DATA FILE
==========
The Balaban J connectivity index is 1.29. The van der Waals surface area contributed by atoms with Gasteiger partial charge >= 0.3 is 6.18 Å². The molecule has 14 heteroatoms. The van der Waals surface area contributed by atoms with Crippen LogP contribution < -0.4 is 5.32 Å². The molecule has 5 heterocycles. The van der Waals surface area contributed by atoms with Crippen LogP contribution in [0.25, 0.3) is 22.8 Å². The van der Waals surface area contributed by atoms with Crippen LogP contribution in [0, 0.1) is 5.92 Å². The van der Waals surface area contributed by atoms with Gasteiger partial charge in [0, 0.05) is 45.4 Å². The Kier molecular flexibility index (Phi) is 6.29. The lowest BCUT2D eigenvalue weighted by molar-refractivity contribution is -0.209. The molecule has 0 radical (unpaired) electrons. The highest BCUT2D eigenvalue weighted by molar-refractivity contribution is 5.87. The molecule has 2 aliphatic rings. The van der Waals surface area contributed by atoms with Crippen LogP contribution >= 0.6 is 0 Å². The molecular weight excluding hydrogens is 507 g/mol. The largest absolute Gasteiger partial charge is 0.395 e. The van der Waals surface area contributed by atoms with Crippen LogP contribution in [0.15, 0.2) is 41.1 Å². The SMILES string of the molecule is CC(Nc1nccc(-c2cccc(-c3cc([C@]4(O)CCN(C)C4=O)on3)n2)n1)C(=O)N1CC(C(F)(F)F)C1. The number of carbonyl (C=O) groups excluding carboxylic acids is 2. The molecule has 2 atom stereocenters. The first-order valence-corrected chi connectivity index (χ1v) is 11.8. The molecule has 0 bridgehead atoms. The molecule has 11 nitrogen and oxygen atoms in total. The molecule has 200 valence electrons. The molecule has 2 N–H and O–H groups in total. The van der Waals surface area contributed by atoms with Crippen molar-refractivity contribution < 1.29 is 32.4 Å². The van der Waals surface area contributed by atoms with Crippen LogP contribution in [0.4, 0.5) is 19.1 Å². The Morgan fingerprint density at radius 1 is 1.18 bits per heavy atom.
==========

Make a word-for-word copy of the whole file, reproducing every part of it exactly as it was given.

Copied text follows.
The Balaban J connectivity index is 1.29. The van der Waals surface area contributed by atoms with Gasteiger partial charge >= 0.3 is 6.18 Å². The molecule has 14 heteroatoms. The van der Waals surface area contributed by atoms with Crippen LogP contribution < -0.4 is 5.32 Å². The molecule has 5 heterocycles. The van der Waals surface area contributed by atoms with Crippen LogP contribution in [0.25, 0.3) is 22.8 Å². The van der Waals surface area contributed by atoms with Crippen LogP contribution in [0, 0.1) is 5.92 Å². The van der Waals surface area contributed by atoms with Gasteiger partial charge in [0, 0.05) is 45.4 Å². The Kier molecular flexibility index (Phi) is 6.29. The lowest BCUT2D eigenvalue weighted by molar-refractivity contribution is -0.209. The molecule has 0 radical (unpaired) electrons. The highest BCUT2D eigenvalue weighted by molar-refractivity contribution is 5.87. The molecule has 2 aliphatic rings. The van der Waals surface area contributed by atoms with Crippen LogP contribution >= 0.6 is 0 Å². The molecular weight excluding hydrogens is 507 g/mol. The largest absolute Gasteiger partial charge is 0.395 e. The van der Waals surface area contributed by atoms with Crippen LogP contribution in [0.15, 0.2) is 41.1 Å². The SMILES string of the molecule is CC(Nc1nccc(-c2cccc(-c3cc([C@]4(O)CCN(C)C4=O)on3)n2)n1)C(=O)N1CC(C(F)(F)F)C1. The number of carbonyl (C=O) groups excluding carboxylic acids is 2. The molecule has 2 atom stereocenters. The first-order valence-corrected chi connectivity index (χ1v) is 11.8. The molecule has 0 bridgehead atoms. The molecule has 11 nitrogen and oxygen atoms in total. The molecule has 200 valence electrons. The molecule has 2 N–H and O–H groups in total. The van der Waals surface area contributed by atoms with Crippen molar-refractivity contribution < 1.29 is 32.4 Å². The van der Waals surface area contributed by atoms with Crippen LogP contribution in [0.4, 0.5) is 19.1 Å². The Morgan fingerprint density at radius 1 is 1.18 bits per heavy atom.